Wednesday, January 9, 2013

Milwaukee Bucks and Skiles "Mutually Part Ways"

The Milwaukee Bucks have been hot and cold to start the 2012-13 NBA season.  The Bucks won 6 of their first 8 games but proceeded to lose 7 of their next 9 before they won 4 in a row to push their record to 12-9.

Just when it looked like the Bucks had some positive momentum, they lost 7 of their next 11 including their last four (@ Detroit, v. San Antonio, v. Houston, and @ Indiana) to drop their record to 16-16 overall (9-8 at home and 7-8 on the road).  Sadly for the Eastern Conference, a .500 winning percentage is actually good enough for a playoff spot so if the season were to end today, the Bucks would be the 7th seed in the Eastern Conference.  A record of 16-16 (14-8 against Eastern Conference and 2-8 against Western Conference) seems fitting since the Bucks have had some impressive wins (@ Boston twice and v. Miami) to go along with some horrible losses (@ Charlotte, @ New Orleans, v. Cleveland, and @ Detroit).

Despite currently being a playoff team (I know lots of things can change over the next 50 games), the Bucks and head coach Scott Skiles "mutually decided to part ways".  According to a report by's David Aldridge, Skiles told the Bucks he was not interested in signing an extension with the organization despite being in a contract year, which was probably a proactive move by Skiles to hasten his exit.  Apparently Skiles has long disliked the current roster, despite the presence of a number of quality front court defensive players.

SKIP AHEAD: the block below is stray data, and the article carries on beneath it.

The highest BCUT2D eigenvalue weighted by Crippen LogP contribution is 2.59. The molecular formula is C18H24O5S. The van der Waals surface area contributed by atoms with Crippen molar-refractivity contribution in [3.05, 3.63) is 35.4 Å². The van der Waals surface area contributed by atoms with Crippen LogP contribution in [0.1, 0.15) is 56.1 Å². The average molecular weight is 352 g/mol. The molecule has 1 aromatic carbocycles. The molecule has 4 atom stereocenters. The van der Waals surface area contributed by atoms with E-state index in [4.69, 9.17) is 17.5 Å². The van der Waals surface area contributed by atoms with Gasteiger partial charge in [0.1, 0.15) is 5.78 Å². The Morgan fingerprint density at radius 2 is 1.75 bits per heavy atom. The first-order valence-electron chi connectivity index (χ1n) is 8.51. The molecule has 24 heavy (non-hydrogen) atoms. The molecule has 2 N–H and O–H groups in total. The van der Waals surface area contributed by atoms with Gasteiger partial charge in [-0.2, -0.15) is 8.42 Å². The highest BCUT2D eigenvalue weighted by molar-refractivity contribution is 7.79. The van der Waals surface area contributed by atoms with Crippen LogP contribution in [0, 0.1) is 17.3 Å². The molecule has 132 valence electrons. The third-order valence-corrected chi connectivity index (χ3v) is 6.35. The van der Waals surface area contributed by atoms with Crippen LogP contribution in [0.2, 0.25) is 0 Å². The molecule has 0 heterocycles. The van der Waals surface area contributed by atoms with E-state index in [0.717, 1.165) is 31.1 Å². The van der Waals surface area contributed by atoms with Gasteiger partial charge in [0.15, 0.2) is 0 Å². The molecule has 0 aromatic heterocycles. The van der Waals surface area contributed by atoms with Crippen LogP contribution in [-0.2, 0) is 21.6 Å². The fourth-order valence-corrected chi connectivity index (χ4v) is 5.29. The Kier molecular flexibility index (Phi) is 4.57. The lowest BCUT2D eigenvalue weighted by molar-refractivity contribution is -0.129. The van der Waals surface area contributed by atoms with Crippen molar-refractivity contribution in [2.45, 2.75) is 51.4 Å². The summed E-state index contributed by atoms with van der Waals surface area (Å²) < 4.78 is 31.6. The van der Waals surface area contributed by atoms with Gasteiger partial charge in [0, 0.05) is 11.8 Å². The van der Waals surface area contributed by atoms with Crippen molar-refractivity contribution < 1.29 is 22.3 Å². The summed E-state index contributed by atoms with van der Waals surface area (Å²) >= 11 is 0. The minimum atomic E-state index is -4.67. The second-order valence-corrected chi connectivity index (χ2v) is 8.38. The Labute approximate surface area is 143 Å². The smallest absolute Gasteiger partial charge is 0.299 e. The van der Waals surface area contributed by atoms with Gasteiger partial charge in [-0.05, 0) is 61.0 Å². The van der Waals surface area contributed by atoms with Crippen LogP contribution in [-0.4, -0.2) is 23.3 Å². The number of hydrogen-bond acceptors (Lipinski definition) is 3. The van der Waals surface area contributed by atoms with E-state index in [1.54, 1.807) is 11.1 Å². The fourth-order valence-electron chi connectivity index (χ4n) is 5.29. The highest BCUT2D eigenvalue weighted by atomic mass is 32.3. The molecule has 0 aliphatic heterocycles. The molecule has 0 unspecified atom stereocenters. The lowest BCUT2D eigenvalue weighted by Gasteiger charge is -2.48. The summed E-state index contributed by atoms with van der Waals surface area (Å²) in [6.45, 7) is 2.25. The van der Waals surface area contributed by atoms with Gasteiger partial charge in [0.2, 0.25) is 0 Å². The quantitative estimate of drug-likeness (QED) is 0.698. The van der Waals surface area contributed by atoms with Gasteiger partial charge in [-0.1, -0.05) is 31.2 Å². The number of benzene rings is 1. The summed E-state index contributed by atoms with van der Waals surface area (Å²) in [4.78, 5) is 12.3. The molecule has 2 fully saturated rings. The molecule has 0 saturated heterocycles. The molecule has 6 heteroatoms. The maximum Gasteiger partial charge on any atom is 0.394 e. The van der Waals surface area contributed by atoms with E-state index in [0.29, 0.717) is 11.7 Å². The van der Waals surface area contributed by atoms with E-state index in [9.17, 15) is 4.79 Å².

Following the Los Angeles Lakers firing Mike Brown and Brooklyn Nets firing Avery Johnson, the Bucks and Skiles "mutually deciding to part ways" marks the third head coaching change of the 2012-13 NBA season.  The Bucks appointed assistant coach Jim Boylan head coach for the rest of the season, Boylan becomes the 12th head coach in franchise history.

Skiles compiled a 162-182 (.471) regular season record as the head coach of the Bucks, which is a worse winning percentage than his all-time regular season coaching record of 443-433 (.506) in charge of the Phoenix Suns, the Chicago Bulls, and the Bucks.  Here is a yearly breakdown of Skiles's coaching record as head coach of the Bucks:
2008-09: 34-48, missed playoffs
2009-10: 46-36, 8th seed & lost in 1st round to the Atlanta Hawks in seven games
2010-11: 35-47, missed playoffs
2011-12: 31-35, missed playoffs
2012-13: 16-16

Skiles made 6 playoff appearances in 13 seasons as a head coach so far but only once in 5 seasons as a head coach of the Bucks.  Skiles' post-season record is even more lackluster than his regular season record going 18-24 (.429) while only winning two playoff series ever as a head coach.

The Bucks should not be surprised that it ended this way.  Skiles did a similar thing on his way out of Phoenix in 2002.  Instead of sticking around, Skiles wore out his welcome and was fired.  The same thing happened in 2008 when Skiles was fired by Chicago.  This is not the first time that Jim Boylan replaced Skiles as head coach, Boylan replaced Skiles as the head coach of the the 2007-08 Chicago Bulls.

Skiles is a detailed oriented, defense first coach so he might actually be a better fit as a college head coach (assuming he can pander to top recruits and parents which feels like a stretch) or even better as a defensive assistant coach for a top NBA team with a well revered head coach (i.e. Gregg Popovich or Doc Rivers).